By Sasha Rivera '19
Upon hearing the word “ally,” a person’s first thoughts might be of solely the LGBTQ+ community, with which the word is commonly associated. However, Ally Month is meant to support all marginalized and oppressed groups. Support and allyship is intersectional and reaches beyond just one social cause. At Scripps College, SCORE hosted Ally Month in October, giving students opportunities to attend workshops, dialogues, and trainings to work on allyship, challenge personal privileges, and recognize their identities and systems of power.
“Ally Month has taken place each fall semester for the past four years,” Victoria Verlezza, Assistant Director at SCORE, said. “Every year the general idea is the same: all oppression is connected. In other words, intersections of identity exist and in order to better understand allyship, we must acknowledge those intersections. The idea behind Ally Month is not to teach people how to be allies but how to exhibit allyship behavior. Ally isn’t a noun; it should be a verb.”
Many different allyship events were held all throughout the month of October. The last one, “Counting on the Cuentos” with Leticia Hernández-Linares ‘94, will be held on Nov. 5 at the Motley Café. At this event, Hernandez-Linares, a Scripps alumna, will perform her poemsongs, describe her experience living as an artist in the Mission District of San Francisco and her interactions with the community though art and poetry, and discuss her reliance on stories and how she makes them count. Some other Ally Month opportunities included a screening of MTV’s “White People” on Oct. 9 at Vita Nova, “Busting it Open: Columbus Day” on Oct. 11 at the SCORE living room where students discussed the hidden truths about this day, and “Catch-a-Phrase” on Oct. 28 at the Routt Living room, during which students and their RAs played Catch Phrase to learn about using inclusive language.
“It is important that Scripps or any college really, focus on how we as humans collude with systems of domination because the academic side of the house is educating about how to dismantle those systems and dismantling starts with self-awareness,” said Verlezza when asked about the importance of having these types of events at the school. “It’s so important for Scripps students to do self-work and become self-aware in order to better break down and critique systemic oppression.”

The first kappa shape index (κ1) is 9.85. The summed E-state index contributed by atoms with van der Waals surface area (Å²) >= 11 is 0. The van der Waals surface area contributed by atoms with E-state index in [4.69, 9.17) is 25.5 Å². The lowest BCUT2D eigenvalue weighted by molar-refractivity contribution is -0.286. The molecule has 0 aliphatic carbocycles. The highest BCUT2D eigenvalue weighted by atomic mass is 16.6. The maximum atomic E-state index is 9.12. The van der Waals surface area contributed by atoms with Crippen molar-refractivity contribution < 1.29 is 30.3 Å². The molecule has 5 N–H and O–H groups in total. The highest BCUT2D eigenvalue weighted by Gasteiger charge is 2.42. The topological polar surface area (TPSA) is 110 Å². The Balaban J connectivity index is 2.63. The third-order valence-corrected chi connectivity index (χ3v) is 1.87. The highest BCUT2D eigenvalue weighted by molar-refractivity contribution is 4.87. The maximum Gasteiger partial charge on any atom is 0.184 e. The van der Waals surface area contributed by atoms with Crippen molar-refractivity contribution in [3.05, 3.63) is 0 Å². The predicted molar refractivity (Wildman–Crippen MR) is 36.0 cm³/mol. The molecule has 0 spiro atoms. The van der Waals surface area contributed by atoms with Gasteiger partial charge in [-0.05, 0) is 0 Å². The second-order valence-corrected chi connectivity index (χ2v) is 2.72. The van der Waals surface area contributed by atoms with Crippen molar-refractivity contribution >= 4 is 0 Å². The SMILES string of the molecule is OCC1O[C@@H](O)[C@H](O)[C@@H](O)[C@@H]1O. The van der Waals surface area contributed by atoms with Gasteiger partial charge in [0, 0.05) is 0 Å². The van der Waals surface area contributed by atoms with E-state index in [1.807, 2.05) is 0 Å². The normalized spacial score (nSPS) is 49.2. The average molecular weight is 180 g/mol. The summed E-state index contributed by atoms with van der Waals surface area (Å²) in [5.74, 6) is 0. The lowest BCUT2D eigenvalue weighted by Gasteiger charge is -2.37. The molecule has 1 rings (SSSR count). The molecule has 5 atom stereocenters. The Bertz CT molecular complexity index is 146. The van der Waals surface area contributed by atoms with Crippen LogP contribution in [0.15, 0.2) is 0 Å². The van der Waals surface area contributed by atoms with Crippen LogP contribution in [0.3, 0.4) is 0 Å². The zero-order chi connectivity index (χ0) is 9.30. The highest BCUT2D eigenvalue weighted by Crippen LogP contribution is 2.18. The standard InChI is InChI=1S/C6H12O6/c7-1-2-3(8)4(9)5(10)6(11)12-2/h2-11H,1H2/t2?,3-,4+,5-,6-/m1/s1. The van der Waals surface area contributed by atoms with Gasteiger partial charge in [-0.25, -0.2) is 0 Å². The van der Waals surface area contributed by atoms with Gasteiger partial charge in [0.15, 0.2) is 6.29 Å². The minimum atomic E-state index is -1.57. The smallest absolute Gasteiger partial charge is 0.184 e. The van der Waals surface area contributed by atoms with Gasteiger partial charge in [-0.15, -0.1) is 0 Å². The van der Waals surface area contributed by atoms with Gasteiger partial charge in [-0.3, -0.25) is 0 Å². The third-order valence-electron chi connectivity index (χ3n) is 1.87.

One of the critiques of allyship is often that sometimes too much focus is placed upon the allies’ statements and actions over those of the marginalized group. In addition, there are instances in which allies can overstep their boundaries and no longer act as proper supporters for a movement. Some people struggle with how to be “good” allies and when that point is truly achieved. Verlezza gave her perspective on the topic of “good” allies and how one can actively support groups and causes.
“Ally isn’t a badge you can claim. Rather, ally is something you get from a person of a marginalized identity. But even then, ally isn’t a badge, it’s an action. As a person with a few marginalized identities, I feel like there are a good group of folks exhibiting allyship behavior on campus. That being said, we all have work to do, there is no such thing, in my opinion, as a ‘good ally’ because it’s a continuous process. Learning and working on oneself should never end; therefore, no one should achieve the ‘good’ status. I myself am constantly assessing and reassessing my whiteness and am always making sure I am very aware of my identities in various spaces,” she said.
Overall, Ally Month offered students the chance to participate in multitudes of workshops and dialogues to exemplify allyship and help to create a more inclusive environment at Scripps College.